Stating that he wants to run a race solely based on issues, Howard Birnbach, Republican nominee and Great Neck attorney, announced his candidacy on May 26, for the 10th District Nassau County Legislature seat held by Lisanne Altmann.
In a phone interview with the Record, Mr. Birnbach listed three major issues that he believes are of primary importance to 10th District residents. Currently, a case for re-assessment in Nassau County is being tried in the U.S. District Court in Uniondale in which the plaintiff is arguing that poor, minority communities in Hempstead are being taxed disproportionately. For example, a home in Roosevelt with a fair market value of $200,000 is being taxed at the same level as a home on the North Shore valued at $500,000. It is Mr. Birnbach's belief that the court may well rule for the plaintiff at which time a "master" would be appointed to establish a rate that could mean a 20 to 30 percent rise in taxes here.
Mr. Birnbach thinks that the county legislature should intervene promptly to correct the unfairness of the assessment system voluntarily and to establish an "evolutionary" or incremental tax hike that would be less of a catastrophic burden on elderly people and working families. Mr. Birnbach predicts that a ruling on this case will occur by the year 2000 and he states that even though people want to ignore the unpleasant issue, it will not go away.
He expressed concern that Ms. Altmann has accepted a position with the Long Island Power Authority. Although Ms. Altmann signed a pledge to recuse herself from any vote regarding LIPA, Mr. Birnbach states, "Why should the people of the 10th District go unrepresented in an issue concerning a public utility? I've known of utility companies hiring a lobbyist, but never hiring a legislator."
In addition, Mr. Birnbach thinks that the legislature has shown poor judgment in "stonewalling" on lawsuits brought against the county. He says, "Sitting on a lawsuit is like sitting on a boiling pot." He thinks that an early review for each case should be established because many can be settled at a modest cost with a minimum of legal fees.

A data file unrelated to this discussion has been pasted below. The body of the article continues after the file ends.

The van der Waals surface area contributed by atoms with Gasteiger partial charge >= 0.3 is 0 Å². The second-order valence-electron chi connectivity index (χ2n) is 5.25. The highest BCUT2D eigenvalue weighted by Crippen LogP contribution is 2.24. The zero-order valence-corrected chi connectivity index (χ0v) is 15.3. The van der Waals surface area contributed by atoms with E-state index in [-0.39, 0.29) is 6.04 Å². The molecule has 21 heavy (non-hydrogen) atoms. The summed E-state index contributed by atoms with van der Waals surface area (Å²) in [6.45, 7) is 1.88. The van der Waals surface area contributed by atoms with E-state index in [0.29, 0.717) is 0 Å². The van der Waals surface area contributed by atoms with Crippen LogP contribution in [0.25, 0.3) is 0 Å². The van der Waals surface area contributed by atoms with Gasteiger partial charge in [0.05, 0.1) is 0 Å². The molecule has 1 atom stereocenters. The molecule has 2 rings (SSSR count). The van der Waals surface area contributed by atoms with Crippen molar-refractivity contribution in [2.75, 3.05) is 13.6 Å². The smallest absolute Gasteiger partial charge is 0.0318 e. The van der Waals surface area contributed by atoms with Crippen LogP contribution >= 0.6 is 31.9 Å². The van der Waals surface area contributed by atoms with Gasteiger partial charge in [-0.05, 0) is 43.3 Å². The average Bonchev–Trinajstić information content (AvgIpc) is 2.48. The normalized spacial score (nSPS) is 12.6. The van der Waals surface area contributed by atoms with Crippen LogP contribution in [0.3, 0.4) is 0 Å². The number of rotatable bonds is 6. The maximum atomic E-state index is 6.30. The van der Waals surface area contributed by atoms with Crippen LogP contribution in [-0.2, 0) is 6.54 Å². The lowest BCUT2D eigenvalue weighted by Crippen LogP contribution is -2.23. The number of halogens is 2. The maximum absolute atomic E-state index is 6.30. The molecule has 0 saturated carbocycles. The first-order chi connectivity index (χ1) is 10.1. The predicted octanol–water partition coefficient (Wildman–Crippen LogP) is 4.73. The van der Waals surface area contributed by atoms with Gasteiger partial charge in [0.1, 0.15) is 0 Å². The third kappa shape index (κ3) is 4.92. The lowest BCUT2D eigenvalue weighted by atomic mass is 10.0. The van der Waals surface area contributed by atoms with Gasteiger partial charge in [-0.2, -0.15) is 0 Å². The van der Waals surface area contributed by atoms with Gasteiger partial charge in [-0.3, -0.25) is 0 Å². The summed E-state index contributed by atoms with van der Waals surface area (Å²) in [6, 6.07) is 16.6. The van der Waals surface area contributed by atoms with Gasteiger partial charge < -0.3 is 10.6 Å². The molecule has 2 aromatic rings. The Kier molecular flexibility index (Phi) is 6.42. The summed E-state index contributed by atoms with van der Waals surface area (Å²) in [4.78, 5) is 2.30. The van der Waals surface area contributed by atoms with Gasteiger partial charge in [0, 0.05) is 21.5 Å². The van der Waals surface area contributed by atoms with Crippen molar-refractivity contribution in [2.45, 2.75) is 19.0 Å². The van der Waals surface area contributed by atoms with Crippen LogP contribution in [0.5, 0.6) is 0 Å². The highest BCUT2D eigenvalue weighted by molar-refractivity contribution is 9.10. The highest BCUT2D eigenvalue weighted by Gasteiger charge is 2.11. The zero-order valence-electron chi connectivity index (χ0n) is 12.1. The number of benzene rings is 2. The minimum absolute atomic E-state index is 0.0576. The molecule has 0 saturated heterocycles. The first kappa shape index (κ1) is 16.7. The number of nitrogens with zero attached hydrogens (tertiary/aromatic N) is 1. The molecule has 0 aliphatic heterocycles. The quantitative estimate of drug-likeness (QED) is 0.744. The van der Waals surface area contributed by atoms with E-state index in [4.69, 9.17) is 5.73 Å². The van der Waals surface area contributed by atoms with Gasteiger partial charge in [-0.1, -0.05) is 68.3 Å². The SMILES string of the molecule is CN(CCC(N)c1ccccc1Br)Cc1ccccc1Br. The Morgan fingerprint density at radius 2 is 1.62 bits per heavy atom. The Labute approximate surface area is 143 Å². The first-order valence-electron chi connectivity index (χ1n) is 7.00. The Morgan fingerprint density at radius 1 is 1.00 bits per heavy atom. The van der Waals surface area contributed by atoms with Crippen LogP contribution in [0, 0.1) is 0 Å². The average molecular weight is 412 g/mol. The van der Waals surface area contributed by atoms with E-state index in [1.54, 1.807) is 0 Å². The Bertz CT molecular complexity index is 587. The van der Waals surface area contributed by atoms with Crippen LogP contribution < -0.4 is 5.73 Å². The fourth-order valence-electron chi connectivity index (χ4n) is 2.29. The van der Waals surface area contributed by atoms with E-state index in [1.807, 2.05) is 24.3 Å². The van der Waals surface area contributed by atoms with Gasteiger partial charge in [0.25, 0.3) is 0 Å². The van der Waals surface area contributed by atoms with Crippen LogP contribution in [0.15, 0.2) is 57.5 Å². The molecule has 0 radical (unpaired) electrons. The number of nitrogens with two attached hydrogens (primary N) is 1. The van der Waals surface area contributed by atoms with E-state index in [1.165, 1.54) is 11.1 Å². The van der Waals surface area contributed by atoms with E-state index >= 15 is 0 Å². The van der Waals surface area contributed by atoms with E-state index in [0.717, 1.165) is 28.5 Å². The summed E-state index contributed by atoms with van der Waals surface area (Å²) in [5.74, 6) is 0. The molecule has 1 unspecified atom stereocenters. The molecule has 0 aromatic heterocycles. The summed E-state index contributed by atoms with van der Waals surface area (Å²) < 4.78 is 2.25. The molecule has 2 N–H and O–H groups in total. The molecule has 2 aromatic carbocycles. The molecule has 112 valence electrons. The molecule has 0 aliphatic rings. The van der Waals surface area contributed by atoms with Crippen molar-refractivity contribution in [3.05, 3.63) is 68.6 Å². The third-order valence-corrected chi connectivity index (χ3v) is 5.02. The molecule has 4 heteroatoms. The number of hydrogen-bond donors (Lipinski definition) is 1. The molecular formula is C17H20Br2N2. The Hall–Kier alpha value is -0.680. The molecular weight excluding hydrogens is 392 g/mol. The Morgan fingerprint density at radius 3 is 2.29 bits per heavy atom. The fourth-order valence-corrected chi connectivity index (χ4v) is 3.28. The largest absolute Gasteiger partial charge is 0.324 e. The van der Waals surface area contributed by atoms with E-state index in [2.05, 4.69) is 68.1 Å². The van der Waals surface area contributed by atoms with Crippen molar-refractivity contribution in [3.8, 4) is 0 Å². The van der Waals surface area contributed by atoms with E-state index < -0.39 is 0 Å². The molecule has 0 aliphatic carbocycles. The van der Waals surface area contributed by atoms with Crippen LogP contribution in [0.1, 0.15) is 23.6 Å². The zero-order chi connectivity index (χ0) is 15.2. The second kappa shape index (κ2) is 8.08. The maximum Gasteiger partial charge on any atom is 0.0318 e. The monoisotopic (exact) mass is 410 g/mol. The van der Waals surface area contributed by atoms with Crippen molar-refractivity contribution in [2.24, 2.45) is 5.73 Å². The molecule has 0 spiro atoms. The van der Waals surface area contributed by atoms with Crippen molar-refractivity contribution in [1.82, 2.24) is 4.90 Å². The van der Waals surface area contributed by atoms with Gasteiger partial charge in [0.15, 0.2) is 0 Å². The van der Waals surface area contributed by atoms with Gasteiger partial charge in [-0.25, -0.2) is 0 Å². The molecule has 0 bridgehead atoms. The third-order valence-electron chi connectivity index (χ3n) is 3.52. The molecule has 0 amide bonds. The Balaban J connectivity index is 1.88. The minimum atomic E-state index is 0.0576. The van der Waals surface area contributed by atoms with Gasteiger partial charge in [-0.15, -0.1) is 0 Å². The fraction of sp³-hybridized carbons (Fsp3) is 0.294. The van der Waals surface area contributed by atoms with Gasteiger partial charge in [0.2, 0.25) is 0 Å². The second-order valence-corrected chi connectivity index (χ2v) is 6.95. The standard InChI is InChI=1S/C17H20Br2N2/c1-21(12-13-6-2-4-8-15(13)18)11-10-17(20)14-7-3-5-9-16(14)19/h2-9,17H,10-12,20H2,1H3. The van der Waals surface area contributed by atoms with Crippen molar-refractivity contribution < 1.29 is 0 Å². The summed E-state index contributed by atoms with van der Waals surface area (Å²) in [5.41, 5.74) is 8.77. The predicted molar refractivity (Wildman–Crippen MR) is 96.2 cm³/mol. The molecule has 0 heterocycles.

Mr. Birnbach is a former prosecutor who represented the Italian-American Legal Defense Fund in a landmark civil rights case against the City University of New York. His private practice includes representation of a large African American church in East New York as well as the Grand Rebbe of Brooklyn. He states, "I'm more of a Christine Whitman kind of Republican than a Jesse Helms kind of Republican."
He lives in the Baker Hill area with his wife, Valerie Molinaro, and their daughter who attends E.M. Baker Elementary School.
He concludes that his background as an attorney in addition to holding a master's degree in public administration, contributes to making him a very qualified candidate.
In a phone interview with the Record, Ms. Altmann responded to the issues raised by Mr. Birnbach. "I agree with him that in regard to the tax assessment situation, the County Legislature should be pro-active and should not allow a ruling to be superimposed on us." She states that she has been meeting with school districts and community groups to gather information about the impact of various tax assessment proposals.
Ms. Altmann stated that the county legislature is rarely called upon to rule on matters pertaining to LIPA. "If LIPA were still a 'hot button' issue, I would never have taken the job." She recently took a position at LIPA as Clean Energy Project Manager responsible for implementing energy conservation and environmental programs. Ms. Altmann continues, "I think the positive things I can accomplish in that position far outweigh the very infrequent times I would have to recuse myself from a vote."
In regard to the issue of settling legal cases out of court, Ms. Altmann says that the legislature has in fact settled many such cases. She went on to note that many cases involve charges of brutality at the Nassau Correctional Facility. (Editor's note: On the day of the interview, May 26, Federal agents arrested four correctional officers at the county facility for the murder of Thomas Pizzuto). In January of this year, Ms. Altmann had requested that a federal United States Attorney begin an investigation into a pattern of complaints about correction officers' assaults on inmates at the East Meadow facility. She also requested that the county executive form a Nassau County Correctional Center Board of Visitors that would be comprised of members of local community groups and public safety officials.
Ms. Altmann, a Great Neck Democrat, will be officially announcing her candidacy for the county legislature soon. She is very proud that she was instrumental in the formation of a special anti-bias crimes unit and for her role in drafting the county's new smoking ordinance which will go into effect July 1. She, too, is concerned about fiscal prudence in Nassau County. In 1998, her questioning at a legislative session of Benefit Plan Administrators, the health care provider for all county employees, resulted in an investigation and BPA was released from their contract and forced to pay the county $16 million.
She received a bachelor of arts degree in political science from New York University in 1978 and resides in Great Neck. She is the mother of daughter Anika, a graduating senior at Great Neck South and son, Jeremy, 9.
Both Mr. Birnbach and Ms. Altmann look forward to an exciting, issues-driven campaign.